Nearly 10 billion people will inhabit the earth by 2050, and feeding the multitudes will require almost a doubling of current food production.

“We believe that comes through technology and innovation,” says Casey Allen, a spokesman for Bayer Corp.’s Crop Science division, headquartered in Research Triangle Park (RTP).

To achieve those food gains will require a next generation of people who understand food production, are scientifically literate and have skills in science, technology, engineering and math (STEM), Allen says.

That’s why Bayer hosted more than 160 fifth graders and high school students from central North Carolina last week in RTP. The students toured facilities, talked with Bayer staff and participated in hands-on exercises demonstrating how new crop seeds and ag chemicals move from an idea in someone’s mind to a product used in a farmer’s field.

The take-away message, says Allen: “We need young people like you engaged in this industry.”

Last Wednesday Bayer hosted about 50 high school students for the company’s third annual NxGen Ag event. In a simulation exercise, teams of students proposed new ag products and then presented their ideas to a board of Bayer staff, who picked the most feasible product.

“It models the product-development cycle,” Allen says. “Here’s the product you should take to market, and why.”

Students from the Cary High School FFA chapter consult with Bayer employees to decide their fate in the Nx Gen Ag exercise, a decision-based product development and marketing simulation designed to give them a better understanding of what it takes to bring a new agricultural technology to market.

The exercise is “a really nice opportunity for these kids,” he says. “They get to understand what it takes to bring a new agricultural product to market.”

The students also learned about the many career paths available in ag biotechnology such as genetics, chemistry, environmental science, government affairs and marketing.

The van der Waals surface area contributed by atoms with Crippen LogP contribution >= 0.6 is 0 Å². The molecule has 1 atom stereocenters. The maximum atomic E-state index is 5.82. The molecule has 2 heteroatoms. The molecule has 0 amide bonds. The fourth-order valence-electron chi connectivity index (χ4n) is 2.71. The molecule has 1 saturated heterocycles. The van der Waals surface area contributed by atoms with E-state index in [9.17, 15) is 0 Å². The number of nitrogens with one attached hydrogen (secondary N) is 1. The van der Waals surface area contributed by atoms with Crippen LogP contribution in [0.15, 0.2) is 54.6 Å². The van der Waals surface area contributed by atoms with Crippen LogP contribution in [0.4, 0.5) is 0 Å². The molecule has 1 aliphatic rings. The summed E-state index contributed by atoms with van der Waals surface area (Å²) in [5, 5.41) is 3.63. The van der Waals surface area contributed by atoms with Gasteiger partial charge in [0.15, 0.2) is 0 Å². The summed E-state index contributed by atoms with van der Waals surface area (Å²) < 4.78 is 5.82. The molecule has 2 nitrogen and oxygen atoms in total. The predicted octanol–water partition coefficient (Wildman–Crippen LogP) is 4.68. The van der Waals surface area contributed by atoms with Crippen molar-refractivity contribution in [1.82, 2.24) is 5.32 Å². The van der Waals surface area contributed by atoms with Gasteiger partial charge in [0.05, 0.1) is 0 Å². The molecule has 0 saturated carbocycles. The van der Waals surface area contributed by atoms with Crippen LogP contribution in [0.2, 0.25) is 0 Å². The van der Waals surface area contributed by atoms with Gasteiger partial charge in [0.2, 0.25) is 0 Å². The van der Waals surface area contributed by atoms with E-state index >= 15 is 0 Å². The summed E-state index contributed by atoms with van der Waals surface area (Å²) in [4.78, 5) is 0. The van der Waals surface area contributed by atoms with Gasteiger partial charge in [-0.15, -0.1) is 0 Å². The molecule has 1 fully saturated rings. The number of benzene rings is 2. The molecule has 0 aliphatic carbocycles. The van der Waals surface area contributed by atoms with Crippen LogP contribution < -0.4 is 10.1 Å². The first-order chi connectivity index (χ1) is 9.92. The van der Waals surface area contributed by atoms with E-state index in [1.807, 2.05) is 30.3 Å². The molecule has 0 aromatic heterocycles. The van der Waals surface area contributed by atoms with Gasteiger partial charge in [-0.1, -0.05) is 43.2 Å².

“We try to expose them to all of those opportunities,” Allen says. “It’s not just about driving tractors and planting corn.”

Bayer experts on hand to answer students’ questions included a greenhouse scientist, regulatory specialist, compliance specialist, global registration manager and chemist.

Schools represented were Northern High School in Durham, Beddingfield High School in Wilson, Knightdale High School, Cary High School and City of Medicine Academy in Durham.

To end the week, Bayer hosted 110 fifth graders from Person County’s Helena Elementary School for a program called Making Science Make Sense. Now in its 21st year, the nationwide program engages about 3,000 students every year in interactive, inquiry-based learning experiences intended to make science fun and open possibilities for future careers in STEM fields.

The students toured Bayer’s research facilities and participated in five separate STEM-related activities, learning about the product-development cycle for new agriculture technologies, the regulatory environment, testing requirements and R&D expenditures. They also learned the different jobs and responsibilities related to these processes.

Making Science Make Sense has been honored with numerous awards, including the North Carolina Governor’s Business Partnership Award and two presidential accolades – the Ron Brown Award for Corporate Leadership and the President’s Service Award.

Bayer announced last September a five-year commitment to provide 1 million hands-on science learning experiences for children by 2020.

The announcement came after a 2015 Bayer survey revealed that teachers and parents agreed that more hands-on, experiential learning is needed to improve science education for future generations.

In keeping with that mission, Bayer has again stepped up to be a sponsor of this summer’s NCBiotech ag biotech Industry in the Classroom teacher workshops, along with BASF. It reinforces the company’s full-circle commitment to education in NC: in this case, the students, and in the summer workshops, teaching the teachers.

Concurrently, Bayer is hosting its Making Science Make Sense Teacher Workshop on its RTP campus. That July event will be an all-day workshop to show elementary teachers how to do the Making Science Make Sense experiments in their own classrooms, and also to send them home with the materials to conduct those experiments.

Bayer, headquartered in Leverkusen, Germany, is a global life science company focused on health care and agriculture.

The company’s Crop Science division has about 700 employees in RTP and another 300 at satellite sites in Clayton, Morrisville and Pikeville. The division has been on a major growth binge lately, making capital investments in RTP totaling about $150 million since 2012.

New facilities include greenhouses, a renovated office complex and a North American Bee Care Center that supports product stewardship, sustainable agricultural and comprehensive solutions for honey bee health.

(C) N.C. Biotechnology Center